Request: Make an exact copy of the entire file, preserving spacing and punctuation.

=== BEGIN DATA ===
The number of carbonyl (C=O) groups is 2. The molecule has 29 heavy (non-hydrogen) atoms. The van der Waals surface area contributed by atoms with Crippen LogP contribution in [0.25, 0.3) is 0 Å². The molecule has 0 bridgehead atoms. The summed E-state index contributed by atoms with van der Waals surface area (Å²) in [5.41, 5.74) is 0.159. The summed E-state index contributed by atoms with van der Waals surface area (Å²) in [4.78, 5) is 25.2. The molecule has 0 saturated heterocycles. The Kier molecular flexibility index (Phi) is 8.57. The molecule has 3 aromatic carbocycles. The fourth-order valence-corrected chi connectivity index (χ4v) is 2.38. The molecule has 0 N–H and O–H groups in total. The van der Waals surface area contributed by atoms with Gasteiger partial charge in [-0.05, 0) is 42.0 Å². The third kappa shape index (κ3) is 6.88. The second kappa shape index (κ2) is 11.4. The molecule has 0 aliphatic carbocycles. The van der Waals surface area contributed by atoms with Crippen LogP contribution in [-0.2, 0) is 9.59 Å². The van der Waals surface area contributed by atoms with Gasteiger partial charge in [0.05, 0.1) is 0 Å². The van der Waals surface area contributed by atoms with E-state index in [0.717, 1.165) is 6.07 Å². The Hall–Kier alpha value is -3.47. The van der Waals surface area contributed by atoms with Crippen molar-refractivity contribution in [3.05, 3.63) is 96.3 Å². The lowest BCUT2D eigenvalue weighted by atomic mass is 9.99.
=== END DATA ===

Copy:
The number of carbonyl (C=O) groups is 2. The molecule has 29 heavy (non-hydrogen) atoms. The van der Waals surface area contributed by atoms with Crippen LogP contribution in [0.25, 0.3) is 0 Å². The molecule has 0 bridgehead atoms. The summed E-state index contributed by atoms with van der Waals surface area (Å²) in [5.41, 5.74) is 0.159. The summed E-state index contributed by atoms with van der Waals surface area (Å²) in [4.78, 5) is 25.2. The molecule has 0 saturated heterocycles. The Kier molecular flexibility index (Phi) is 8.57. The molecule has 3 aromatic carbocycles. The fourth-order valence-corrected chi connectivity index (χ4v) is 2.38. The molecule has 0 N–H and O–H groups in total. The van der Waals surface area contributed by atoms with Gasteiger partial charge in [-0.05, 0) is 42.0 Å². The third kappa shape index (κ3) is 6.88. The second kappa shape index (κ2) is 11.4. The molecule has 0 aliphatic carbocycles. The van der Waals surface area contributed by atoms with Crippen LogP contribution in [-0.2, 0) is 9.59 Å². The van der Waals surface area contributed by atoms with Gasteiger partial charge in [0.05, 0.1) is 0 Å². The van der Waals surface area contributed by atoms with E-state index in [0.717, 1.165) is 6.07 Å². The Hall–Kier alpha value is -3.47. The van der Waals surface area contributed by atoms with Crippen molar-refractivity contribution in [3.05, 3.63) is 96.3 Å². The lowest BCUT2D eigenvalue weighted by atomic mass is 9.99.